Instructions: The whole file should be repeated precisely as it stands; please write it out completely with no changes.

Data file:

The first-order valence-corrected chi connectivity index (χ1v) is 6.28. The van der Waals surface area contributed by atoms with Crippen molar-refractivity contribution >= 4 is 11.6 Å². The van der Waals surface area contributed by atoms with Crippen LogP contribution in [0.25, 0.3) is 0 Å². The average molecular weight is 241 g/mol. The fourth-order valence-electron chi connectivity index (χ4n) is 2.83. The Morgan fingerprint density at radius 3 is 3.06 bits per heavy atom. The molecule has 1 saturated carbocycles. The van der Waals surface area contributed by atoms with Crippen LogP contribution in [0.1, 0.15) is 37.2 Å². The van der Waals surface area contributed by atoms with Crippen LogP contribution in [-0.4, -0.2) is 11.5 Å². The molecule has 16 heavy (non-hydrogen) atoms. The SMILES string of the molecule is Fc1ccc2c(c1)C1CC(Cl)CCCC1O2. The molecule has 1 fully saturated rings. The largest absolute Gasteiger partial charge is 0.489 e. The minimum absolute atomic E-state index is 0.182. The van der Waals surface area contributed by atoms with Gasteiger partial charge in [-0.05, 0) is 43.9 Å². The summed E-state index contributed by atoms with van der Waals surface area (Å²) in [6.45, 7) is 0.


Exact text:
The first-order valence-corrected chi connectivity index (χ1v) is 6.28. The van der Waals surface area contributed by atoms with Crippen molar-refractivity contribution >= 4 is 11.6 Å². The van der Waals surface area contributed by atoms with Crippen LogP contribution in [0.25, 0.3) is 0 Å². The average molecular weight is 241 g/mol. The fourth-order valence-electron chi connectivity index (χ4n) is 2.83. The Morgan fingerprint density at radius 3 is 3.06 bits per heavy atom. The molecule has 1 saturated carbocycles. The van der Waals surface area contributed by atoms with Crippen LogP contribution in [0.1, 0.15) is 37.2 Å². The van der Waals surface area contributed by atoms with Crippen LogP contribution in [-0.4, -0.2) is 11.5 Å². The molecule has 16 heavy (non-hydrogen) atoms. The SMILES string of the molecule is Fc1ccc2c(c1)C1CC(Cl)CCCC1O2. The molecule has 1 fully saturated rings. The largest absolute Gasteiger partial charge is 0.489 e. The minimum absolute atomic E-state index is 0.182. The van der Waals surface area contributed by atoms with Gasteiger partial charge in [-0.05, 0) is 43.9 Å². The summed E-state index contributed by atoms with van der Waals surface area (Å²) in [6.45, 7) is 0.